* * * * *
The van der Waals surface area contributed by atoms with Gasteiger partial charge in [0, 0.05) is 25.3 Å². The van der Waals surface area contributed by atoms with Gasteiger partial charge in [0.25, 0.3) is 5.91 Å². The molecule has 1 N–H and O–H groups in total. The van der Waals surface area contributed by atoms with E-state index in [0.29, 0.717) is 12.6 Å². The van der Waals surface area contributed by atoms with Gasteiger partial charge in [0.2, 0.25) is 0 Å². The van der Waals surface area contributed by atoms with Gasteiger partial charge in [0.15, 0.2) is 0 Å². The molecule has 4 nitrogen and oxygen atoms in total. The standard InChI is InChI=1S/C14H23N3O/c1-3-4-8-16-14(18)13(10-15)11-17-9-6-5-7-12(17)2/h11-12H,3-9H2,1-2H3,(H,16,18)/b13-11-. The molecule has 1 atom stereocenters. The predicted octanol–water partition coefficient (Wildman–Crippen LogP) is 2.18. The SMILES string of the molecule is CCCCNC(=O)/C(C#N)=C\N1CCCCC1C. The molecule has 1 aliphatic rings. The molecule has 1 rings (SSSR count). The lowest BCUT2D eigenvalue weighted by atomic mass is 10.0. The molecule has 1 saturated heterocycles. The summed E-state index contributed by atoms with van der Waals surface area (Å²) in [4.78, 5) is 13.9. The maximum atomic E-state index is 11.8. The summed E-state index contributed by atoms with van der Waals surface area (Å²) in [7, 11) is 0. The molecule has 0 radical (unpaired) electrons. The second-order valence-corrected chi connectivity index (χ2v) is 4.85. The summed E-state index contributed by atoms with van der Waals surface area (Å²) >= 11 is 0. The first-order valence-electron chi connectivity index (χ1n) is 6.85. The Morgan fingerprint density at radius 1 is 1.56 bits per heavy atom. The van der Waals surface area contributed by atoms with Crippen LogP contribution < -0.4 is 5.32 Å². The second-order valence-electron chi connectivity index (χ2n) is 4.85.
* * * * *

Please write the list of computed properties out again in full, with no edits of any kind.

The van der Waals surface area contributed by atoms with Gasteiger partial charge in [0, 0.05) is 25.3 Å². The van der Waals surface area contributed by atoms with Gasteiger partial charge in [0.25, 0.3) is 5.91 Å². The molecule has 1 N–H and O–H groups in total. The van der Waals surface area contributed by atoms with E-state index in [0.29, 0.717) is 12.6 Å². The van der Waals surface area contributed by atoms with Gasteiger partial charge in [0.2, 0.25) is 0 Å². The van der Waals surface area contributed by atoms with Gasteiger partial charge in [0.15, 0.2) is 0 Å². The molecule has 4 nitrogen and oxygen atoms in total. The standard InChI is InChI=1S/C14H23N3O/c1-3-4-8-16-14(18)13(10-15)11-17-9-6-5-7-12(17)2/h11-12H,3-9H2,1-2H3,(H,16,18)/b13-11-. The molecule has 1 atom stereocenters. The predicted octanol–water partition coefficient (Wildman–Crippen LogP) is 2.18. The SMILES string of the molecule is CCCCNC(=O)/C(C#N)=C\N1CCCCC1C. The molecule has 1 aliphatic rings. The molecule has 1 rings (SSSR count). The lowest BCUT2D eigenvalue weighted by atomic mass is 10.0. The molecule has 1 saturated heterocycles. The summed E-state index contributed by atoms with van der Waals surface area (Å²) in [4.78, 5) is 13.9. The maximum atomic E-state index is 11.8. The summed E-state index contributed by atoms with van der Waals surface area (Å²) in [7, 11) is 0. The molecule has 0 radical (unpaired) electrons. The second-order valence-corrected chi connectivity index (χ2v) is 4.85. The summed E-state index contributed by atoms with van der Waals surface area (Å²) >= 11 is 0. The first-order valence-electron chi connectivity index (χ1n) is 6.85. The Morgan fingerprint density at radius 1 is 1.56 bits per heavy atom. The van der Waals surface area contributed by atoms with Crippen LogP contribution < -0.4 is 5.32 Å². The second-order valence-electron chi connectivity index (χ2n) is 4.85.